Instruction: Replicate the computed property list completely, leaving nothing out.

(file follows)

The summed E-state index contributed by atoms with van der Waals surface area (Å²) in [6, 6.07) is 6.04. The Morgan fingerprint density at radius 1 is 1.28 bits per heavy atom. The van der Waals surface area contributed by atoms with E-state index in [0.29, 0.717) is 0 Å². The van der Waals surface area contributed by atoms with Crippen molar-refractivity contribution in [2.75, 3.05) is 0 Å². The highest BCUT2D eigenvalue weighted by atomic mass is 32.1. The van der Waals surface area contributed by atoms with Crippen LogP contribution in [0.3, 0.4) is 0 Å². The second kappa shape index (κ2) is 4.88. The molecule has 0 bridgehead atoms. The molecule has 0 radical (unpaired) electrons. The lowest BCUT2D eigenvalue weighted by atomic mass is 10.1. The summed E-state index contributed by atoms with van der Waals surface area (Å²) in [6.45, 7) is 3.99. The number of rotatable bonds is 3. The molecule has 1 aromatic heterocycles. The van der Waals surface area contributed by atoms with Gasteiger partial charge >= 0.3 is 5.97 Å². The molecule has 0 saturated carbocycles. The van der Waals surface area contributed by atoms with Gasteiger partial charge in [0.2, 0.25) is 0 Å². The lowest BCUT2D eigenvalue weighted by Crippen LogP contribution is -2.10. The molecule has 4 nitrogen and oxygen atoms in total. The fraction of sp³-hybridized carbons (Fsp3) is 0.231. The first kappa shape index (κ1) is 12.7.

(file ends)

The summed E-state index contributed by atoms with van der Waals surface area (Å²) in [6, 6.07) is 6.04. The Morgan fingerprint density at radius 1 is 1.28 bits per heavy atom. The van der Waals surface area contributed by atoms with E-state index in [0.29, 0.717) is 0 Å². The van der Waals surface area contributed by atoms with Crippen molar-refractivity contribution in [2.75, 3.05) is 0 Å². The highest BCUT2D eigenvalue weighted by atomic mass is 32.1. The van der Waals surface area contributed by atoms with Crippen LogP contribution in [0.3, 0.4) is 0 Å². The second kappa shape index (κ2) is 4.88. The molecule has 0 bridgehead atoms. The molecule has 0 radical (unpaired) electrons. The lowest BCUT2D eigenvalue weighted by atomic mass is 10.1. The summed E-state index contributed by atoms with van der Waals surface area (Å²) in [6.45, 7) is 3.99. The number of rotatable bonds is 3. The molecule has 1 aromatic heterocycles. The van der Waals surface area contributed by atoms with Gasteiger partial charge >= 0.3 is 5.97 Å². The molecule has 0 saturated carbocycles. The van der Waals surface area contributed by atoms with Gasteiger partial charge in [0.2, 0.25) is 0 Å². The lowest BCUT2D eigenvalue weighted by Crippen LogP contribution is -2.10. The molecule has 4 nitrogen and oxygen atoms in total. The fraction of sp³-hybridized carbons (Fsp3) is 0.231. The first kappa shape index (κ1) is 12.7.